On Tuesday, the DOW-Jones closed at a record high of 14,164.53. This broke the previously-set 2007 record and is being seen by many as a sign of American resurgence and recovery from the fiscal disaster of 2008-09. While the record high DOW is an optimistic sign, American household income is still lower than it was before the financial crisis. Such trends are drawing more attention to the issue of income and wealth disparity in the United States and abroad.
The story that these statistics tell is one of a huge gap, indicating a disparity in income, wealth, and expectations regarding the economy. Wealth disparity between the very rich and the working poor has grown larger. While there are other positive signs for the US economy, such as a decline in the average amount of debt, the gap in income may lead to a government structure that caters more to the wealthiest Americans instead of to the interest of Americans in all income groups.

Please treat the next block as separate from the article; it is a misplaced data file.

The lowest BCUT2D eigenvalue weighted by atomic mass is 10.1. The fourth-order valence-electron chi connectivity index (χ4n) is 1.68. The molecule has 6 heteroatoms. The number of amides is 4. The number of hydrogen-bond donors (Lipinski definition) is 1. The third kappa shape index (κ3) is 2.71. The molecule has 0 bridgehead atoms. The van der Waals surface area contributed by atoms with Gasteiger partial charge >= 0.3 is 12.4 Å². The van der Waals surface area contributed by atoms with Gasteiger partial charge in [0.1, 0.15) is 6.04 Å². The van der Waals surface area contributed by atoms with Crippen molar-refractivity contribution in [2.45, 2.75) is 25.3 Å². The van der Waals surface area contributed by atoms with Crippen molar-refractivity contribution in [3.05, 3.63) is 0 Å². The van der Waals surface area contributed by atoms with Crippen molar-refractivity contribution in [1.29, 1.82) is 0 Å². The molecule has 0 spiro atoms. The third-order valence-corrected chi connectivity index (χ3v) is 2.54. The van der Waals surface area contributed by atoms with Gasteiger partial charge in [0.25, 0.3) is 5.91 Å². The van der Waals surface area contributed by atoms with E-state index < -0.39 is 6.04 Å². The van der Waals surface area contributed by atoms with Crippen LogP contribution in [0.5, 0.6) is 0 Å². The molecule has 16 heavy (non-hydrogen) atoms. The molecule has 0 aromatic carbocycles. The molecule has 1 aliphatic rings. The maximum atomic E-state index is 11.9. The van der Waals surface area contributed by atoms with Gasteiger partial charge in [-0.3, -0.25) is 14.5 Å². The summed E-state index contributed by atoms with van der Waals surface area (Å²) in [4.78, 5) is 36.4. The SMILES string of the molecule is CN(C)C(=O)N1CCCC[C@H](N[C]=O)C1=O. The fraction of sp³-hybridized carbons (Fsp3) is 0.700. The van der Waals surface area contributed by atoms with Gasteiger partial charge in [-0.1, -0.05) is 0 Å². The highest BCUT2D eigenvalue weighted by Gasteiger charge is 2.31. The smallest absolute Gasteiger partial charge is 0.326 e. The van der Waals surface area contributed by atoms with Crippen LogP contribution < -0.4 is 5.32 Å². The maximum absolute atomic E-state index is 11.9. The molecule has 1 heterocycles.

The GINI coefficient is a measure of income inequality in a society; it works on a scale where the closer the coefficient is to 0, the more equal a society. The highest, most unequal number the scale reaches to is 100. The most recent figures show the United States with a GINI coefficient of 45. At the same time, countries like Swaziland and Zambia have GINI coefficients over 50, signifying an even less balanced distribution of wealth. The GINI coefficient is often closely related to the amount of people living in poverty in a given country, and high GINI coefficients often reflect a situation in which very few are extraordinarily wealthy while millions live in poverty.
Understanding our current situation may help us understand the unbelievable difference in income around the developing world and help us shrink those gaps by supporting efforts to strengthen industry and provide more opportunities for those at the bottom of the economic ladder to escape poverty.